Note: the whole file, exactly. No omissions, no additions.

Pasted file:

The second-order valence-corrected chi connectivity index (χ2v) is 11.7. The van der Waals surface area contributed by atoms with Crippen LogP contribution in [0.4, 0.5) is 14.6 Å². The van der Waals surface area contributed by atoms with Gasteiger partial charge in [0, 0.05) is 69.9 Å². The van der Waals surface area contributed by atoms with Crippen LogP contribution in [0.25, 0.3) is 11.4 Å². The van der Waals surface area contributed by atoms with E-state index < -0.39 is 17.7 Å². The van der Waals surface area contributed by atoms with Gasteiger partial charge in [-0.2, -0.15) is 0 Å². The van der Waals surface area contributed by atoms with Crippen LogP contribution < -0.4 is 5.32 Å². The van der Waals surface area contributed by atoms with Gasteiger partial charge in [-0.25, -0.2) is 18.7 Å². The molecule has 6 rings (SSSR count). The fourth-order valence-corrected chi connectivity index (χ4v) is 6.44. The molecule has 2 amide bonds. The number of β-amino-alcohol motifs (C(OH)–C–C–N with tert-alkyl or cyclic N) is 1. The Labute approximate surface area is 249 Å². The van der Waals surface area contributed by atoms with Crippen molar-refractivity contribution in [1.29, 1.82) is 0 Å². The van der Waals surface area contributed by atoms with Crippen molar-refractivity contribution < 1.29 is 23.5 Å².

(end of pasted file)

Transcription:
The second-order valence-corrected chi connectivity index (χ2v) is 11.7. The van der Waals surface area contributed by atoms with Crippen LogP contribution in [0.4, 0.5) is 14.6 Å². The van der Waals surface area contributed by atoms with Gasteiger partial charge in [0, 0.05) is 69.9 Å². The van der Waals surface area contributed by atoms with Crippen LogP contribution in [0.25, 0.3) is 11.4 Å². The van der Waals surface area contributed by atoms with E-state index < -0.39 is 17.7 Å². The van der Waals surface area contributed by atoms with Gasteiger partial charge in [-0.2, -0.15) is 0 Å². The van der Waals surface area contributed by atoms with Crippen LogP contribution < -0.4 is 5.32 Å². The van der Waals surface area contributed by atoms with Gasteiger partial charge in [-0.25, -0.2) is 18.7 Å². The molecule has 6 rings (SSSR count). The fourth-order valence-corrected chi connectivity index (χ4v) is 6.44. The molecule has 2 amide bonds. The number of β-amino-alcohol motifs (C(OH)–C–C–N with tert-alkyl or cyclic N) is 1. The Labute approximate surface area is 249 Å². The van der Waals surface area contributed by atoms with Crippen molar-refractivity contribution in [1.29, 1.82) is 0 Å². The van der Waals surface area contributed by atoms with Crippen molar-refractivity contribution < 1.29 is 23.5 Å².